50-A, Second Floor, Hauz Khas Village
New Delhi-110016, Daily noon-11pm
Meal for two: Rs 800
As we devoured the vestiges of our kingsized meal at Yeti, we understood for the first time the painful limitations of language. Our tongues seemed giddy, our pulses faint. Soon enough, we slipped into a food coma—that deliciously delirious state of mind when the divine intimations of hunger meld with the impassioned sensuality of a well-cooked, well-priced meal.
There are those who will scale the looming heights of the Himalayas in search of enlightenment. Even as we bit into the delectable Buff Shapta (Rs 195) and the Tibetan-style fried pork (Rs 240), we knew we, however, would not have to venture further than Delhi’s Hauz Khas Village in our pursuit of nirvana. The one-month-old Yeti, which has poised itself as a Himalayan kitchen that features Nepali, Tibetan, Khasi and Bhutanese cuisine, is proof positive that great food can indeed be transcendental.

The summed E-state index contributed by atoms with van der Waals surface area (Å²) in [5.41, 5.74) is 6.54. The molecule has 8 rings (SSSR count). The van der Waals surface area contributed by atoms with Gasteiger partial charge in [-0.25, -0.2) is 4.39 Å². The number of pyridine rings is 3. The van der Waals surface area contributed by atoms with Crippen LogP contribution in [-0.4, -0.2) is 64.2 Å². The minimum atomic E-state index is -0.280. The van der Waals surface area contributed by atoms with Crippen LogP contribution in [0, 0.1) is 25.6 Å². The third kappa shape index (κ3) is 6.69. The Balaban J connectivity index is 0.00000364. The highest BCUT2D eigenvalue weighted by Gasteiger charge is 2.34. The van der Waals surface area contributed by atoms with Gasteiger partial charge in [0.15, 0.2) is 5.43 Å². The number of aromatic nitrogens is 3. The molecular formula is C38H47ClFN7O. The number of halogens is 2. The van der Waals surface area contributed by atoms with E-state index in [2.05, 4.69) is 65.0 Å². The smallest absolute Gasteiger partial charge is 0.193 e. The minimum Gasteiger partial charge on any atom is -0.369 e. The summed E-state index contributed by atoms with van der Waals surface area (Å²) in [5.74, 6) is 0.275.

The atmosphere is laidback, the furniture is classy yet unpretentious, and the Nepali music feels strangely comforting. The menu is exhaustive and the portions sizeable. We feasted on the Piro Aloo (Rs 100), potatoes cooked Darjeeling-style, with red chillies and licked clean all trace of the Ema Dachi (Rs 250), spinach tossed in a smooth, creamy, cheesy sauce. Doh Nai (Rs 250), Khasi-style pork cooked in black sesame gravy and served with some tingmo, steamed Tibetan bread, that like all comfort foods should, hits the right spot.
As we finally emerged from our haze, we couldn’t but concede that a meal at Yeti is both a journey and a destination.